Thought Leadership

Self-Driving Cars: A Roadmap to eDiscovery

By September 20, 2017February 1st, 2021No Comments

Imagine only passengers. Imagine only second-pass review.

 

When I turned sixteen, the opportunity to drive a car without an adult around seemed like the ultimate expression of freedom. Many years and lots of traffic later, I dream of the day when the car will drive itself — a day that some may say is right around the corner.

Autonomous cars are the first practical frontier of robotic automation, but at what point is a car truly autonomous and not merely automatic? To help frame this question, the Society of Automotive Engineers (SAE International) has established an international standard known as J3016, which uses a 6-level scale to describe self-driving cars:

  1. No Driving Automation
  2. Driver Assistance: Gauges and alert features (lane departure warnings, radar) provide feedback, but the driver is required to make the decisions.
  3. Partial Driving Automation: The car can make some decisions, such as veering back into the lane if there is a lane departure, but the primary driving is still done by the driver.
  4. Conditional Driving Automation: The car and the driver work as a team; the car can take the lead in certain driving situations, but the driver is still in the lead.
  5. High Driving Automation: The car can drive autonomously most of the time, but there is still a driver’s seat and a driver cockpit that can assume control.
  6. Full Driving Automation: The car is fully in control; the driver tools are fully removed.

What’s great about this taxonomy is that it provides a measure and a goal. It is not only a scale, but a roadmap for how to reach the higher levels of that scale. What if we applied the same kind of taxonomy to eDiscovery? What would that look like? Where are we at? And when will we get to stage 6, full automation?

Today I’ll take a stab at the first question: what if we applied a taxonomy like this to eDiscovery? To set a baseline, let’s assume that we are starting with digital content and extracted text rather than paper, and that the goal is an entirely automated review process: an artificial intelligence  you can simply ask to review 5 terabytes of data and voilà , the productions appear in your inbox. Since we’re asking this AI to ultimately do this review by itself, let’s name our automatic reviewer Per-se.

Here are my  6 Levels of Review Automation, starring our new robot friend, Per-se:

  1. No Automation: ESI is simply organized with saved searches. You can store as much as you like, and if you provide input you can retrieve content and store your choices and comments.
  2. Reviewer Assistance: With processes like Technology Assisted Review, Clustering, Document Visualization, Latent Semantic Indexes, Complex Searching, and Integration, Per-se helps the reviewer make better decisions by providing more understandable metadata. Content is grouped, categorized, and color-coded by Per-se, but the reviewer is still the one making decisions.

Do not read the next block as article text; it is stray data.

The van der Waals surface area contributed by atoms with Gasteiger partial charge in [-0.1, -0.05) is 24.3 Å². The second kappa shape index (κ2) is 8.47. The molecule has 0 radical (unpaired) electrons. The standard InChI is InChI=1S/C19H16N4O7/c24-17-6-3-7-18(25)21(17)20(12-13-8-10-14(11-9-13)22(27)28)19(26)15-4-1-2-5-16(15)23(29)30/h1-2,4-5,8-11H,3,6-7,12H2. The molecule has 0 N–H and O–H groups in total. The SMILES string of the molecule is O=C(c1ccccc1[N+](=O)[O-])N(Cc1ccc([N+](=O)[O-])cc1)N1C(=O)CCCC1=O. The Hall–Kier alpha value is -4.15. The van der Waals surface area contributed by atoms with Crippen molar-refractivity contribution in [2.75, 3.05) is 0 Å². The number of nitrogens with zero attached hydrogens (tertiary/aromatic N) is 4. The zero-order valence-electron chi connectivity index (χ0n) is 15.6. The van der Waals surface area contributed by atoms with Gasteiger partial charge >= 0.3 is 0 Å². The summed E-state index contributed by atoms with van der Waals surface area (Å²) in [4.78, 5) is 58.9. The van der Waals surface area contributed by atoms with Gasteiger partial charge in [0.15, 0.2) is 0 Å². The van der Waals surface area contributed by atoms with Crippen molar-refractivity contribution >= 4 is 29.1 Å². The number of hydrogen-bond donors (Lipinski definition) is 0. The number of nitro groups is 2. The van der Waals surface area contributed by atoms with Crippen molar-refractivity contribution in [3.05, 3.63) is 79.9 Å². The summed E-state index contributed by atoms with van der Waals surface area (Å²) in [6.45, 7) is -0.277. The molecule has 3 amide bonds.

3. Partial Automation: The reviewer still makes the decisions, but some of the results are mechanically propagated and/or classified based on “smart rules” SVM (Support Vector Machines), Active Learning Systems, or PII Classifiers. These begin to linearly reduce work and provide a context for further automation.
  4. Conditional Automation: Per-se now works with you, actively managing batches and identifying areas for further review. Per-se can propagate to contextually similar documents and/or provide an interim review, as well as build inferences against the results to predict the rules. A system at this level could suggest an ESI agreement based on your past production standards.
  5. High Automation: Per-se can do every phase of review on its own, but the controls are still there. The reviewer still has the option to manually perform various steps of the review.
  6. Full Automation: Per-se does it all.  The reviewer can move straight to second-pass review, privilege log, and production.

Reaching the singularity of full automation was the vision from the beginning of eDiscovery, but there never seemed to be enough computing power to reach that goal. Just as removing the copy machines and the bates stampers seemed unrealistic decades ago and Early Case Assessment (ECA) has gone from an academic concept to an intrinsic part of our eDiscovery conversation in less than a decade, full automation in this industry may be just around the corner.

Twenty years ago, we said AI was dead. Now we talk to Siri or Alexa every day and hear about AI day in and day out. Imagine the possibilities as we bring such technology into the eDiscovery space – we could cruise down the highway as Per-se asks us to confirm the ESI agreement and multi-party productions are packaged, saved, and delivered while we watch the sunset over Big Sur.